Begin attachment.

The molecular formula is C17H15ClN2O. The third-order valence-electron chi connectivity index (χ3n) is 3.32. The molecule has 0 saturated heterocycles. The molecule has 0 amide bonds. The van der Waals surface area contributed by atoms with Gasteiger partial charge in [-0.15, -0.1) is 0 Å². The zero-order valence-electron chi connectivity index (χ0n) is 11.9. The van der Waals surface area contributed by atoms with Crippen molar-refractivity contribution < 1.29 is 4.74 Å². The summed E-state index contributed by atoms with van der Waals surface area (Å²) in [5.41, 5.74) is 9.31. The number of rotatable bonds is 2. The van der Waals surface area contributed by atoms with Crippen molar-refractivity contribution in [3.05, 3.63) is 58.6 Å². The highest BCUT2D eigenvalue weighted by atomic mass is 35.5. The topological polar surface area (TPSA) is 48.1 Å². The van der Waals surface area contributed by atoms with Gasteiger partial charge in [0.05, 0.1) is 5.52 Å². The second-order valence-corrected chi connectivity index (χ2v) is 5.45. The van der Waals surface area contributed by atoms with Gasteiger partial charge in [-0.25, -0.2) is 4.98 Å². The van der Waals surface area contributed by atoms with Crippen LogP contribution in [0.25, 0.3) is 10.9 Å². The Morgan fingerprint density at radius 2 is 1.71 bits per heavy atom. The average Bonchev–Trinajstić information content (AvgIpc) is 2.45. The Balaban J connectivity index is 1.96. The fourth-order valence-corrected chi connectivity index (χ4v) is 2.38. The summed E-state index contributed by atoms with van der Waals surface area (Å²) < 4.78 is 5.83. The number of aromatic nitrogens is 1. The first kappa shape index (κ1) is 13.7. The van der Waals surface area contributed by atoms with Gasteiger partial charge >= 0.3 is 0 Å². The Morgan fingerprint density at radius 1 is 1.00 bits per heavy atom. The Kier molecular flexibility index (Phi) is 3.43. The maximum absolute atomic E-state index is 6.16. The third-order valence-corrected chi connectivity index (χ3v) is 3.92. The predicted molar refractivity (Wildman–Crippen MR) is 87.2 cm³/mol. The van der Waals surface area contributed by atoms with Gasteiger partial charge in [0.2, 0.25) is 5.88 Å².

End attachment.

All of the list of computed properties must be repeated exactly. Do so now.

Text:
The molecular formula is C17H15ClN2O. The third-order valence-electron chi connectivity index (χ3n) is 3.32. The molecule has 0 saturated heterocycles. The molecule has 0 amide bonds. The van der Waals surface area contributed by atoms with Gasteiger partial charge in [-0.15, -0.1) is 0 Å². The zero-order valence-electron chi connectivity index (χ0n) is 11.9. The van der Waals surface area contributed by atoms with Crippen molar-refractivity contribution < 1.29 is 4.74 Å². The summed E-state index contributed by atoms with van der Waals surface area (Å²) in [5.41, 5.74) is 9.31. The number of rotatable bonds is 2. The van der Waals surface area contributed by atoms with Crippen molar-refractivity contribution in [3.05, 3.63) is 58.6 Å². The highest BCUT2D eigenvalue weighted by atomic mass is 35.5. The topological polar surface area (TPSA) is 48.1 Å². The van der Waals surface area contributed by atoms with Gasteiger partial charge in [0.05, 0.1) is 5.52 Å². The second-order valence-corrected chi connectivity index (χ2v) is 5.45. The van der Waals surface area contributed by atoms with Gasteiger partial charge in [-0.25, -0.2) is 4.98 Å². The van der Waals surface area contributed by atoms with Crippen LogP contribution in [0.25, 0.3) is 10.9 Å². The Morgan fingerprint density at radius 2 is 1.71 bits per heavy atom. The average Bonchev–Trinajstić information content (AvgIpc) is 2.45. The Balaban J connectivity index is 1.96. The fourth-order valence-corrected chi connectivity index (χ4v) is 2.38. The summed E-state index contributed by atoms with van der Waals surface area (Å²) < 4.78 is 5.83. The number of aromatic nitrogens is 1. The first kappa shape index (κ1) is 13.7. The van der Waals surface area contributed by atoms with Gasteiger partial charge >= 0.3 is 0 Å². The Morgan fingerprint density at radius 1 is 1.00 bits per heavy atom. The Kier molecular flexibility index (Phi) is 3.43. The maximum absolute atomic E-state index is 6.16. The third-order valence-corrected chi connectivity index (χ3v) is 3.92. The predicted molar refractivity (Wildman–Crippen MR) is 87.2 cm³/mol. The van der Waals surface area contributed by atoms with Gasteiger partial charge in [0.2, 0.25) is 5.88 Å².